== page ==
When it comes to saving for retirement and building a portfolio to last a lifetime, most Americans are way behind the eight ball — and all of the other balls on the pool table. More than 54 percent of Americans report that the total value of their household's savings and investments, excluding the value of their primary home and any defined-benefit plans, is less than $25,000, according to the Employee Benefit Research Institute's annual Retirement Confidence survey. What's worse, 27 percent have less than $1,000 in assets. Just 11 percent have more than $250,000 set aside. Yes, those figures include Americans young and old, those just starting in the working world as well as those about to check out, but in the main, many Americans need to modify their saving and spending patterns to have any hope of enjoying a standard of living to which they've become accustomed. Here are some nest egg do's and don'ts, according to Hewitt Associates and Merrill Lynch:
Participate in your plan: If you're lucky enough to have a 401(k) at work, contribute to it. That will greatly improve your financial well-being, according to Bank of America Merrill Lynch, which has a new tool that looks at four plan-participant behaviors, including saving, investing, setting and monitoring retirement goals, and nest-egg preservation. Not surprisingly, the saving and investing behaviors — which represent 80 percent of the overall score — are the primary drivers of financial wellness.
Avoid risky behavior: In Merrill's new index, participants can receive a wellness score on a scale of 0 to 10, with 10 being a perfect score. Points are deducted from the overall wellness score of each participant based on symptoms associated with "at risk" behaviors.
What are those risky behaviors for which you might get dinged? Having an outstanding loan that represents 25 percent or more of your total 401(k) account balance; not having requested a proposed investment strategy; not using asset-allocation or target-date funds; concentrating in specific asset classes; concentrating in company stock; not taking full advantage of the company match; saving 2 percent or less; and not saving at all.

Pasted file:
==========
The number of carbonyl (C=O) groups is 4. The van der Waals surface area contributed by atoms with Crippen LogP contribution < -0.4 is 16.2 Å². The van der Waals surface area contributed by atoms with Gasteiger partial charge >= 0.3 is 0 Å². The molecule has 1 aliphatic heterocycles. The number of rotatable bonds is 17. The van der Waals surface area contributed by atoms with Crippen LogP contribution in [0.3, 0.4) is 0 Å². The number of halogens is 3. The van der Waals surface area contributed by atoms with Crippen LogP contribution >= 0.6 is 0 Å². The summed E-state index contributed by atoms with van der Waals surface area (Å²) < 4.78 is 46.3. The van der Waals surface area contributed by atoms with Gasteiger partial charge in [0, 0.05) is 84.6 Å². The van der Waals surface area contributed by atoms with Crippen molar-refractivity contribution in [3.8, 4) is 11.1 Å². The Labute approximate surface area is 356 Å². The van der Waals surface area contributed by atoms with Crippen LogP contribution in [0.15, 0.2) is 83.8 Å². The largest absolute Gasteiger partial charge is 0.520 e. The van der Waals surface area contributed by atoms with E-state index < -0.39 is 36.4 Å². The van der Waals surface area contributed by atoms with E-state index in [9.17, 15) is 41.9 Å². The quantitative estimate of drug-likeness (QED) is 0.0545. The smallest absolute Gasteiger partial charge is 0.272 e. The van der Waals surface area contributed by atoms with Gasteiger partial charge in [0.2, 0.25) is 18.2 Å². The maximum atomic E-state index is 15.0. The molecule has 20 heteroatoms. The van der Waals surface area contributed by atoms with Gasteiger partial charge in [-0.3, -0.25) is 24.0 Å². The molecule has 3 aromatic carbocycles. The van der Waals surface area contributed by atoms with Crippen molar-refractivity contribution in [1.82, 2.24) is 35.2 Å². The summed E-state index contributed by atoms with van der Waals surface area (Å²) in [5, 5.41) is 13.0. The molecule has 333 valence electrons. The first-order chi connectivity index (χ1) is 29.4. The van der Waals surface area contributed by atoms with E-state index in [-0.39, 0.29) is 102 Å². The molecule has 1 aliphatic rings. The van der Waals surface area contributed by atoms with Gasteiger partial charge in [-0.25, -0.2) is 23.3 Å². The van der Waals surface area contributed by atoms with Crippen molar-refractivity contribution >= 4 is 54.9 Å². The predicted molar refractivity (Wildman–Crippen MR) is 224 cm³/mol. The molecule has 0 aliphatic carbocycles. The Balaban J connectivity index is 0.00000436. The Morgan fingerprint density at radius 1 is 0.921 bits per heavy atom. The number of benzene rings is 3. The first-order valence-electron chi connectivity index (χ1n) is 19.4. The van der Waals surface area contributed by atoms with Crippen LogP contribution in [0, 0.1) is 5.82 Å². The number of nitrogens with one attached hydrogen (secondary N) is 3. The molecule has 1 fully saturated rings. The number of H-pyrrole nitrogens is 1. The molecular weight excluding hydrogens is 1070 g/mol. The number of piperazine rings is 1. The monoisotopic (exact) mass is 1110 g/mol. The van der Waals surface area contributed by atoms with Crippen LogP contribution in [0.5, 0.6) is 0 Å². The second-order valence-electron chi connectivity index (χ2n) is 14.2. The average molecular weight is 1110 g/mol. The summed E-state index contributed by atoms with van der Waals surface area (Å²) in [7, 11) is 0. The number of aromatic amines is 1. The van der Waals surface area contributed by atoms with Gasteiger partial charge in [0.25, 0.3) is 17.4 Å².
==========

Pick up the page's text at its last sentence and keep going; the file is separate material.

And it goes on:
Increase your contribution rate. If you are participating in your 401(k), consider upping the percentage of your salary that you contribute, Hewitt said. Workers contribute, on average, 7 percent of their salary to a 401(k), but every little bit matters.
Contributing just 1 percent or 2 percent more of your salary to your 401(k) can have a dramatic effect on your retirement savings, Hewitt said.
For example, Hewitt said, a 30-year-old employee earning an average salary of $50,000 who increases her contribution rate from 4 percent to 6 percent will have accumulated an extra $295,000 by the time she reaches retirement age.
Put your plan on autopilot. Face it: When it comes to saving, inertia often gets the better of us. If you contribute 6 percent to your 401(k), it's likely to stay that way even if you get a raise. But, according to Hewitt, you should consider taking advantage of any and all tools that take the guesswork out of saving and investing. Consider signing up for automatic escalation and automatic rebalancing tools if your employer offers such options.
Take advantage of advice. The median annual return for employees using investment help was almost 2 percent higher than those who did not, according to a joint study by Hewitt Associates and Financial Engines.
According to Hewitt, one out of every two firms in its survey currently offers online investment guidance, and 39 percent offer online, third-party investment advisory services. In addition, 28 percent of employers currently offer managed accounts that let participants delegate management of their account to an outside professional.
Don't forfeit free money. It's hard to believe, but more than 25 percent of workers leave free money on the table. They contribute below the company-match threshold, according to Hewitt. Contribute enough to your 401(k) to receive your full employer match.
Don't cash out: If you change jobs or leave your current job, don't cash out your 401(k) savings. About 46 percent of employees cash out, Hewitt said. But that can have serious consequences. Typically, you'll pay a tax on the amount withdrawn and a 10 percent early withdrawal fee.
Don't overinvest in company stock. In Merrill's financial wellness index, you lose points for overinvesting in company stock because doing so means that both your human capital and your financial capital are tied to your employer. And if your employer goes belly-up, you lose your job and a good portion of your 401(k).